The same tendencies are characteristic of Ukrainians. In addition, middle-aged Ukrainians and Russians are more likely to believe that true patriotism lies in voting for patriotic parties and politicians during the elections.
Residents of the South of Ukraine are more likely to find true patriotism in strengthening of the family and in raising children, of the Central Ukraine - in working with full dedication in their profession, of the Western Ukraine - in voting for patriotic parties and politicians during the elections, as well as in participation in patriotic organizations, of the Northern Ukraine - in celebrations of historical events and anniversaries, of Donbas - in respecting traditions.
Moreover, every fifth resident of Donbas and of the Western Ukraine (more often than in other regions) sees true patriotism in constructive criticism of the country’s disadvantages.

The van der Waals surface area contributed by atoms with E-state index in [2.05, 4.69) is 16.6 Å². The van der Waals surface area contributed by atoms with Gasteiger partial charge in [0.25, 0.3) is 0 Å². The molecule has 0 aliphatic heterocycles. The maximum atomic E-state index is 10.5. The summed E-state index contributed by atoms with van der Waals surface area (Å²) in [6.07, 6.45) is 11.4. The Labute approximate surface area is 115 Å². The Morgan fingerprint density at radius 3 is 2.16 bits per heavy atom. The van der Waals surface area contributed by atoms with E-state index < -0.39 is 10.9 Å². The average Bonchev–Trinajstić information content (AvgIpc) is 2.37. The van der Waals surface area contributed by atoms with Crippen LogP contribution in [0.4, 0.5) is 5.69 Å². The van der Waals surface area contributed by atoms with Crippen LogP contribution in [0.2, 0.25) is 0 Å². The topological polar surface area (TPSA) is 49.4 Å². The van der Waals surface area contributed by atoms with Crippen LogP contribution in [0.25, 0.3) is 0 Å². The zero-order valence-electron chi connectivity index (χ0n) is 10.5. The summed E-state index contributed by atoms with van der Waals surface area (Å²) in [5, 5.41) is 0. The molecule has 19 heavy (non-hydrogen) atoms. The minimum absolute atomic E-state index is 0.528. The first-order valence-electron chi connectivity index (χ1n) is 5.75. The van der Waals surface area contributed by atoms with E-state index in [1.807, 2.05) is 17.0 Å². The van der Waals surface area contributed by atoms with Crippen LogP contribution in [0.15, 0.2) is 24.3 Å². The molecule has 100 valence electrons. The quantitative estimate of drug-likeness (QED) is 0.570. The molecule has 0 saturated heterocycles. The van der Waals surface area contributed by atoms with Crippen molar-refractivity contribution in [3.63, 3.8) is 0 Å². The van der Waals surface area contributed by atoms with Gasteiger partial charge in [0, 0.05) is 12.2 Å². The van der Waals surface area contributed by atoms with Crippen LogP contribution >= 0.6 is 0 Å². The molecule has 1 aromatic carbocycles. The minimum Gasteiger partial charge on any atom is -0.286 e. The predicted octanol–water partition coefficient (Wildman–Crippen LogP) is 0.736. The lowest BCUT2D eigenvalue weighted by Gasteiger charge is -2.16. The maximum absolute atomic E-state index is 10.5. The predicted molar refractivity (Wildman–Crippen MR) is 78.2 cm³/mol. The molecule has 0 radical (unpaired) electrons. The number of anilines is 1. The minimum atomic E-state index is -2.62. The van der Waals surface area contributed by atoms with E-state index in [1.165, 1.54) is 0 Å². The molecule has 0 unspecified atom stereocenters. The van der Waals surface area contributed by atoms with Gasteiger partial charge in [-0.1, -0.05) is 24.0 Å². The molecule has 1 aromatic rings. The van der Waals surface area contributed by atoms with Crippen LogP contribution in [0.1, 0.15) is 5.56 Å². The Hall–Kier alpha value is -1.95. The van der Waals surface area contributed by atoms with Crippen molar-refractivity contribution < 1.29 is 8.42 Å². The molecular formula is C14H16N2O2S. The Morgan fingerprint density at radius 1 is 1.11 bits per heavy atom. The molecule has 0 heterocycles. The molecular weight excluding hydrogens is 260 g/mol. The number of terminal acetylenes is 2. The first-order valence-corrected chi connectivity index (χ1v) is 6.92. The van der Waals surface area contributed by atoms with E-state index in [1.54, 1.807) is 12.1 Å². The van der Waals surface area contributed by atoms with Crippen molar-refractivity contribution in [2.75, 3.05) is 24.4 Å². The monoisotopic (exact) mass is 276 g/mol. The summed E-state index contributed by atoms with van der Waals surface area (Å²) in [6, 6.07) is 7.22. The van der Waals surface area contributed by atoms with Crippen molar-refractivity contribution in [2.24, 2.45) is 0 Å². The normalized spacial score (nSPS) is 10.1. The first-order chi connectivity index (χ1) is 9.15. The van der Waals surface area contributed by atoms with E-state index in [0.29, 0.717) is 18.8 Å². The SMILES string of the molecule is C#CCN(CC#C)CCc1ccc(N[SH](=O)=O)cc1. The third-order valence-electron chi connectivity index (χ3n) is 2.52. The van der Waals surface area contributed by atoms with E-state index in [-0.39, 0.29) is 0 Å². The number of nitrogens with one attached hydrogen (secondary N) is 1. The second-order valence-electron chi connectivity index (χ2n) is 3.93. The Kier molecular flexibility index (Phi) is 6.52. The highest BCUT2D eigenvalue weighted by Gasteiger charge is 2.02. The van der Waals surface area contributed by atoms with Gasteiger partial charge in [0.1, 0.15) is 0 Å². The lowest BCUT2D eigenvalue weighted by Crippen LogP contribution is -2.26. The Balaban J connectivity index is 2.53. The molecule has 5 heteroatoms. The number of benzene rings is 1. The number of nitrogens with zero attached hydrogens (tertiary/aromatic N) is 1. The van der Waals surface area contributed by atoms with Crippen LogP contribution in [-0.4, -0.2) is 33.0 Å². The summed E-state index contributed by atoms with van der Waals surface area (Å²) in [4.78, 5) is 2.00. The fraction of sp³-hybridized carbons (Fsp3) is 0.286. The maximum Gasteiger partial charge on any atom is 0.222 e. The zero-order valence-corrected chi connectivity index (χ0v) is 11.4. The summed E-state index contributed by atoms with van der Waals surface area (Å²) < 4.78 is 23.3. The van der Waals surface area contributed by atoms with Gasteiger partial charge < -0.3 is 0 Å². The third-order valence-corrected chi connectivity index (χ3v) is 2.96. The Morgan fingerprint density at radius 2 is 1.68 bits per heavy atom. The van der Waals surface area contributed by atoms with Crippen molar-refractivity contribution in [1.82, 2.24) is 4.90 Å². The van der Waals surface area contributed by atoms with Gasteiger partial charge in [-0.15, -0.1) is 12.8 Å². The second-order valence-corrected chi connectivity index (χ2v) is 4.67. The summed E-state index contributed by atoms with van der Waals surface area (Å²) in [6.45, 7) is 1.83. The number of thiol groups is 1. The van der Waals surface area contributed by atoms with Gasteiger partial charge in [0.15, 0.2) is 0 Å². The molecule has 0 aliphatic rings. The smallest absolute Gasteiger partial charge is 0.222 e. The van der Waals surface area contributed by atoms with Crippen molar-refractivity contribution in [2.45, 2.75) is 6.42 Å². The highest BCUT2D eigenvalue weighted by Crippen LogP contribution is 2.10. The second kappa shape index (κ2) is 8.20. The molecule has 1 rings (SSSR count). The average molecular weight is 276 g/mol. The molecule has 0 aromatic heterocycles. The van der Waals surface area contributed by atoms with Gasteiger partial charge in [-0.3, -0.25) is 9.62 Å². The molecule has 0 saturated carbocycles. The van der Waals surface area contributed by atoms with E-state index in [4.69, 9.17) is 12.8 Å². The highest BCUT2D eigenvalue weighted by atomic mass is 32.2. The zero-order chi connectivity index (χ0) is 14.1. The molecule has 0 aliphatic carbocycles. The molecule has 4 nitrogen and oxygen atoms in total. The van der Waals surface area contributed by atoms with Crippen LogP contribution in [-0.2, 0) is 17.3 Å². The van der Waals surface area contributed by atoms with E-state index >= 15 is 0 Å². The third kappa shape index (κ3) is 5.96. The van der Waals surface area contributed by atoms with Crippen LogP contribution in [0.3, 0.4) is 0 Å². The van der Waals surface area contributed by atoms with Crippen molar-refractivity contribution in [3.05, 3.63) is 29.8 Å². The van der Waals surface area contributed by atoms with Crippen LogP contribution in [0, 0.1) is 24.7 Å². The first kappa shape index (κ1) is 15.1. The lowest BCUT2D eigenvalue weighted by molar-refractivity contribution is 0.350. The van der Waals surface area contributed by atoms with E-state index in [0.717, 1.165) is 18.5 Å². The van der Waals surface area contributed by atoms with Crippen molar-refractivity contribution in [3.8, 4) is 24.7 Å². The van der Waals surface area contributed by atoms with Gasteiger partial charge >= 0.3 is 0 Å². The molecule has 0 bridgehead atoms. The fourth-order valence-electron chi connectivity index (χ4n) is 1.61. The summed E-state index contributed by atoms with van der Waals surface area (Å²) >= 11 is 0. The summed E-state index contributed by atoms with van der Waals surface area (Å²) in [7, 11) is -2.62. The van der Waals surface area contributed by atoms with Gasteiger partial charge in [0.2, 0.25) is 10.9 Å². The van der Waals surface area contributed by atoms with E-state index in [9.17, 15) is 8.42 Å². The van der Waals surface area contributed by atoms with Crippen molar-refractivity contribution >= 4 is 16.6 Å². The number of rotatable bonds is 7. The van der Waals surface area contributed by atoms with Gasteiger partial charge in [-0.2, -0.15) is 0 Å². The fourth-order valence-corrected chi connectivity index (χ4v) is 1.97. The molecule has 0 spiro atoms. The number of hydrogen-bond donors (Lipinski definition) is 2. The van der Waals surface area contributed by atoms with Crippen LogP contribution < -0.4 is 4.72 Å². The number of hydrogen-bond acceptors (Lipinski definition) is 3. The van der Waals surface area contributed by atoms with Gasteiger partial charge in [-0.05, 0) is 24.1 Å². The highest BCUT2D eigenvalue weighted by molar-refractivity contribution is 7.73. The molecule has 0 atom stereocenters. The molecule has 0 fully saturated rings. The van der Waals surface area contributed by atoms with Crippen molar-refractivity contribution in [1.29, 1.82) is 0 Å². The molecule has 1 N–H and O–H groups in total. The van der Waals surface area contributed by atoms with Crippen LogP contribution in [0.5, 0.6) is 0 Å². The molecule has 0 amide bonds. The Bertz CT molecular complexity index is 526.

57% of Ukrainians and 58% of Russians identify themselves primarily as citizens of their countries: Ukraine and Russia, respectively. It is worth noting that, according to VCIOM, in two years the number of Russians who identify themselves as citizens of Russia has decreased from 70% to 58%.
Though, since 2006 the number of respondents who answered the question “Who am I?” with the word “man” is increasing in Russia (from 24% to 30%).
26% of Ukrainians have also identified themselves with the word "man".
However, 29% of Ukrainians and only 19% of Russians define themselves as citizens of their region, city or village. 24% of Ukrainians and only 18% of Russians identify themselves by ethnicity (would mention their nationality).
It should be noted that about 70% of residents of the Western and the Central Ukraine and only 44% of residents of the South and Donbas defined themselves as citizens of Ukraine. 38% of residents of the West and 36% of residents of the North of Ukraine, and only 12% of southerners and 14% of Donbas residents identify themselves by nationality.